Some highlights of the show.
It’s more than forty years since the last major exhibition of works of art associated with Charles I and his circle. In 1972, ‘The Age of Charles I’ at Tate Britain (-then just the Tate Gallery-) provided an inspiring overview of ‘Painting in England, 1620-1649’, at a time when interest was starting to grow in the history of collecting and networks of patronage. With over 250 works on view, gathered from collections in the UK and abroad, the show included a number of canvases by Rubens and van Dyck, as well as a selection of paintings by a range of other mainly Netherlandish artists and a group of provincial English painters. The exhibition also encompassed masque designs by Inigo Jones, a section devoted to the collection of Buckingham, a number of portrait medals, a dozen pieces of sculpture and 50 miniatures.
It was, at the time, a breath-taking show, and would probably be just as impressive now. Sir Oliver Millar (then Surveyor of the Queen’s Pictures) was largely responsible for both the choice of exhibits and the catalogue, and at the time was also in the process of editing the 1649 inventories of Charles I’s goods for publication by the Walpole Society. His edition was to prove an invaluable source for art historians – and for historians generally – with an interest in Charles’s patronage of painting, music and drama. Together with ‘The Age of Charles I’ it provided a major stimulus to research in the years that followed.
Forty years later, and an exhibition relating to the same period is drawing massive crowds at the Royal Academy, where one of Millar’s successors, Desmond Shaw-Taylor and Per Rumberg, with a cohort of colleagues have put together a grander, and in some ways a more complex show. Reuniting many of the biggest, and most brilliant items from Charles I’s own collection, begged and borrowed from collectors and galleries around the world, they have attempted to recreate the effect that Charles’s assembled art works would have made on visitors to Whitehall in the years before the start of the Civil War. The exhibition actually contains a smaller number of objects than in 1972, with the focus on Charles’s personal tastes, and the inclusion of so many large scale and lavish works creates a very different impression. Where the 1972 show offered a cross-section of artistic activity in England during his reign, the current one concentrates on the King himself, and presents some of the most magnificent, imposing, and large-scale works that Charles collected. And apart from this, the most obvious difference between the two exhibitions is the inclusion this time of so many Italian and Italian-inspired works. From both the Renaissance and Baroque eras, the grand canvases that came with the Mantua Collection, the enormous van Dyck portraits of Charles and his family and the jewel bright compositions of Gentileschi and Reni appear as astonishing to the exhibition-goers as they must have done to the courtiers of the 1630s.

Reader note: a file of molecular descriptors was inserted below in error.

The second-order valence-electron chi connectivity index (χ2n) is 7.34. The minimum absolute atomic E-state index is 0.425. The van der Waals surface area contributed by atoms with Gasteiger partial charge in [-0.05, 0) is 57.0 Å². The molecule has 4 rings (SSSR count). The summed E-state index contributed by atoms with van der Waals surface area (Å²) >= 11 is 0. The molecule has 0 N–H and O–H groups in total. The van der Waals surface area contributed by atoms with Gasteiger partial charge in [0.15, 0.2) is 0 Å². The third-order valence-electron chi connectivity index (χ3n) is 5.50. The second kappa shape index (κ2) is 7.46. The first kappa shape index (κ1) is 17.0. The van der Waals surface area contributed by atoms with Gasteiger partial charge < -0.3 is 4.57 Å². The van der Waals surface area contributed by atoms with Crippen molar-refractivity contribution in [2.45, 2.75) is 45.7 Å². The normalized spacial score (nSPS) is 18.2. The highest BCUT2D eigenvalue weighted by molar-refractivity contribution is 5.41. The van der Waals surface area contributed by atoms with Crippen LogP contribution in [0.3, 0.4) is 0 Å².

This is not the kind of exhibition that encourages you to take a leisurely pace around the galleries, stopping to meditate for a while on a single work, or make a few notes here and there. It is a large-scale show designed for the general visitor to walk through as part of a crowd, absorbing grand impressions and catching the occasional detail – which probably echoes the experience of most seventeenth century visitors to Whitehall.In fact the large number of people present at any one time can make it quite difficult to focus on specifics, although the design and layout of the exhibition is a great help, as is the leaflet that comes with the ticket, and includes a useful plan. The rooms are defined by well-chosen themes, e.g. The Northern Renaissance, The Royal Portrait, The Whitehall Cabinet etc. and each room is large enough to permit a clear overview. The galleries are clearly numbered, and the first wall of each one carries an introduction to its theme, so that even someone with my poor sense of direction can find the way easily. The whole show has been really well thought out and the works arranged in relevant categories. We can see what Charles I – and his advisors – liked, and we can see why.
It would be easy to come out feeling completely dazzled, and in retrospect I was quite surprised at how many individual works remained with me as moments of particular pleasure. Some were familiar; others were works I had not seen before. For instance, the Kimbell Art Museum in Fort Worth, Texas, had loaned Rubens’s oil sketch for his Equestrian Portrait of the Duke of Buckingham – it was a delight to see it in real life. I have less of an excuse though, for never having seen Mantegna’s Triumphs of Caesar, which have been at Hampton Court since the 1630s – until now not even Cromwell was willing to remove them from their usual home. It’s fortunate that 21st century expertise has allowed them to be transported to Burlington House. They are immensely busy paintings, and since they are in tempera, they resemble slightly faded frescoes. Yet they still seem fresh and lively – each of the panels is enjoyably full of figures and action. The story culminates in the figure of Caesar On His Chariot, a slave holding the obligatory laurel wreath over his head, and presumably reminding him of his mortality. Though it has to be said that the chariot is going nowhere: it looks as solid as though carved from stone, and the horse’s harness is attached – impossibly – to the axle of the chariot wheel.
Of the van Dycks, those from the Royal Collection are generally the most exciting: of the big Equestrian portraits – all three are hung as a group – the painting of Charles riding through an arch, with M. de St. Antoine seemed an unquestionably finer picture than the one from the Louvre, or even the familiar portrait from the National Gallery. It was fascinating to see the three together – certainly a one-off occasion! Another rewarding canvas was Rubens’s Landscape with St. George and the Dragon, which I had seen before, but without noticing how much is going on in the periphery of the picture. Among the more typically Rubensian figures is a zombie-like creature in the foreground, which could have come from a modern horror movie.